The Postmistress: Book Review by Arlene
The setting for this novel takes place in the Fall of 1940.
In this day and age of modern technology imagine, if you can, the days of “Snail Mail.”
Imagine the only news of the world you receive is on a radio broadcast if you are lucky enough to even have a radio, or from a newspaper.
Countries separated by oceans seemed like they were so far away and any horrible thing happening to the masses of people across those oceans could not affect your life – or could it?
There was no e-mail, no cell phones, no internet, no 24 hours a day of information overload, no televisions in every home. There was no being bombarded by differing opinions of people you didn’t even know coming at you every minute of every day.
This is the premise of this book.
If you wish, step back in time and read The Postmistress.
The Three Main Characters:
Frankie Bard, a female radio broadcaster who works for The Columbia Broadcasting System (CBS), and for Edward R. Murrow, a prominent news broadcaster in the United States who the people listen to on the radio to learn about the world events taking place around the globe.
Frankie Bard is the first woman to report the news across the airwaves from The Blitz in London.
Iris James, the Postmaster in Franklin, Massachusetts, a small Cape Cod town.
Emma Fitch, the town of Franklin’s new doctor’s new wife.
The story weaves itself through the turmoils of these 3 women’s lives.
These three lives become intertwined with each other with each of them not having a clue that is happening. At the end of the book it all comes together and they meet with each other to share their stories but keep the secrets that need to be kept.
Edward R. Murrow sends Frankie Bard to London to get the word out on what is happening to the Jewish people all over Europe.
He wants 3 questions to be answered.
1. What is happening? 2. How does it affect America? 3. What does the common man say?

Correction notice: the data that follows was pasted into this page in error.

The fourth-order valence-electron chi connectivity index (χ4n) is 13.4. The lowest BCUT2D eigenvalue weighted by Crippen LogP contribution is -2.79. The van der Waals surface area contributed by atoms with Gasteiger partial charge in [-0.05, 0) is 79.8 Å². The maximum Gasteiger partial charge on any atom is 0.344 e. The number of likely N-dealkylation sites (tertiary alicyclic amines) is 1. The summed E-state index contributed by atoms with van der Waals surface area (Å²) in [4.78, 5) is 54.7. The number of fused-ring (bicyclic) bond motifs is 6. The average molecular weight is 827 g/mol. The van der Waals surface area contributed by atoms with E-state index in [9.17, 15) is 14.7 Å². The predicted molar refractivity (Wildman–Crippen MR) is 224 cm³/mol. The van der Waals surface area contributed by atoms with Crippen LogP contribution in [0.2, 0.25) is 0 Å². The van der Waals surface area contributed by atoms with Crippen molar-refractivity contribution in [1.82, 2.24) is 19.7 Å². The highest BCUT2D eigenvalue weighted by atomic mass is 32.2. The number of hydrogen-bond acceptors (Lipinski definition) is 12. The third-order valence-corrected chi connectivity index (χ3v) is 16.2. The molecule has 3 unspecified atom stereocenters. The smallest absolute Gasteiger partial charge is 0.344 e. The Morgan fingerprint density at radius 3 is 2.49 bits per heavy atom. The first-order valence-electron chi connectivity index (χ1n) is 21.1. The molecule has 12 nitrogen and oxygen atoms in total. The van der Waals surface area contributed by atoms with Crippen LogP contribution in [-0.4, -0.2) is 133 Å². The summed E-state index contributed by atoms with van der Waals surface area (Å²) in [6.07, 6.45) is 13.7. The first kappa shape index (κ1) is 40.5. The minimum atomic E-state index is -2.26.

When Frankie goes over to London all she had available to report the news was a table, listening on headphones for New York to say “Come In London”. She would then flick the switch on the side of the microphone and speak.
England is being bombarded by the Germans every night, people are going underground every night, then waking up at daylight to go above ground to see the devastation of lives and homes being destroyed.
In order to get the real story Frankie decides to get on the trains leaving London every night with the people trying to escape the country and she interviews them to find out what is really happening to the common population of the European countries.
She records their voices when they answer her questions on 70 discs and in doing so becomes entrenched with their misery and fears. She asks the people the same questions and they answer her in their native tongues and languages.
She asks them:
1. What is your name? 2. Where are you going? 3. Where have you come from? 4. How long have you traveled? 5. How much do you have? 6. Will anyone meet you?
Frankie meets Doctor Will Fitch, the doctor from Cape Cod married to Emma Fitch, in an underground section of London and forges a friendship with him.
He has gone to London to help in any way he can after a tragic incident on Cape Cod.
She ultimately gets possession of a letter he had written to his wife. She takes the letter and promises herself when she gets back to the states she will go to Cape Cod and will personally deliver the letter to the doctor’s wife herself.
Iris James, the postmaster on Cape Cod also has a letter Doctor Fitch asked her to deliver to his wife should he die in London.
So, now we have 2 letters waiting to be personally delivered to a wife waiting to hear the fate of her beloved husband.
The cast of characters in this novel are every day people, living normal lives until their fates bring them together at a time in history which will never be forgotten.
This is a good book with a good story line and an enjoyable read. It is not a blockbuster but it can grip you at times and keep you engrossed.
Listen to the people on the trains.
Imagine what it was like back then compared to life today.
The hard cover copy of this book has 318 pages so it is not a long book but it does capture the time period and is well written.
Please join us in The Postmistress Book Club Discussion Questions. We would love to hear your thoughts on the book!
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